LONDON (Reuters) - European leveraged debt financiers are lining up jumbo financing packages, including a 5 billion pound ($8.34 billion) loan and bond deal backing the potential sale of UK chain Wm Morrison Supermarkets (MRW.L) and another for the purchase of Britain’s largest mobile operator EE EEL.L, to take advantage of liquid and confident markets.
Morrisons’ founding family, which owns a 9.5 percent stake, contacted buyout firms to gauge their interest in a buyout after disappointing Christmas sales. A deal size of up to 10 billion pounds could mean that private equity firms have to team up to write a large equity cheque if the deal goes ahead.
Bankers were working on debt packages backing EE of about 6 billion pounds last February, when owners France Telecom and Deutsche Telekom (DTEGn.DE) considered a sale or IPO. These could easily be dusted off.
In January, FT and DT said that they would maintain the current structure of their joint venture and put the IPO plan on hold. Some bankers now say that a sale is back on their radar.
At the same time, lenders say they are working on two further financing packages of $5 billion and $9 billion to back leveraged acquisitions by private equity firms and corporates, which they declined to name but said could come to the market this year and would act as another major boost to the market.
“2014 will present a massive opportunity for leveraged corporate M&A financings. Sponsors are also desperate to do deals. Leverage levels are crazy. It will be a very busy year,” a leveraged banker said.
The renewed impetus around big deals, which have not been seen in number since the peak of the market in 2007, comes after limited M&A activity in 2013 left high liquidity levels in Europe from new CLOs and credit funds.
Cash-rich private equity firms and companies are eager to provide new buyouts to satisfy institutional investors calling for paper. The leveraged loan and high-yield bond markets have shrugged off early volatility from the emerging markets wobble, and bankers say that 2014 could be the year for big deals.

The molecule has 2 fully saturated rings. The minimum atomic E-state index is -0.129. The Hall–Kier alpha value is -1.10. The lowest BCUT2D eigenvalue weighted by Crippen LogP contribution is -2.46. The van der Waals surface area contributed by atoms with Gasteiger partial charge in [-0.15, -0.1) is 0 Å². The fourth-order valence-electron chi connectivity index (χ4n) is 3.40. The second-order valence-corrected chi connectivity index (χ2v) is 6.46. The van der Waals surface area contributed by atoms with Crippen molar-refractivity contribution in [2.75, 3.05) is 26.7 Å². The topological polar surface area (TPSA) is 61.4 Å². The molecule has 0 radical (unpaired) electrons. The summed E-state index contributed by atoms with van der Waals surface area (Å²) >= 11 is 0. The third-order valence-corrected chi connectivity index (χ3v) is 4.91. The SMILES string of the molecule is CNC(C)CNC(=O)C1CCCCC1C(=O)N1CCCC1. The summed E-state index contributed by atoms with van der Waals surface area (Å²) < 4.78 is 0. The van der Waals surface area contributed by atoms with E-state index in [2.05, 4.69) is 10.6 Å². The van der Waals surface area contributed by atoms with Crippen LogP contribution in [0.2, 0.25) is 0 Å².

In addition to the jumbo buyouts in the works, Europe’s leveraged loan market is seeking more 1 billion euro-plus ($1.37 billion) financings. The sale of Europe’s second-largest card payment services company Nets Holding will require about 1.2 billion euros of debt and the sale of German packaging group Mauser will need around 1 billion euros.
The lack of event-driven financing and new primary deal flow in Europe in 2013 has led to aggressive terms on deals, including higher leverage levels, tighter pricing and looser covenants, as banks compete for scarce mandates.
French veterinary pharmaceutical firm Ceva Sante is looking to raise more than 1 billion euros of covenant-lite loans to back a sale of a minority stake in the company. The financing has total leverage of about seven times and will not have a “double luxco” structure in an aggressive move that reduces senior lenders’ ability to enforce security if the company defaults on its debt.
Several jumbo buyout loans in the market at once could create a less aggressive environment by soaking up liquidity and offering lenders the ability to pick and choose between deals.
“The market really needs one or two big deals to soak up some of the demand and cool the market,” a second leveraged banker said.
Jumbo deals will initially be sold in Europe, but have the option of tapping the US for additional liquidity if necessary. Bankers working on the potential 5 billion pound debt financing for Morrisons are considering a mix of loans and high-yield bonds in sterling, US dollars and euros.
Editing by Christopher Mangham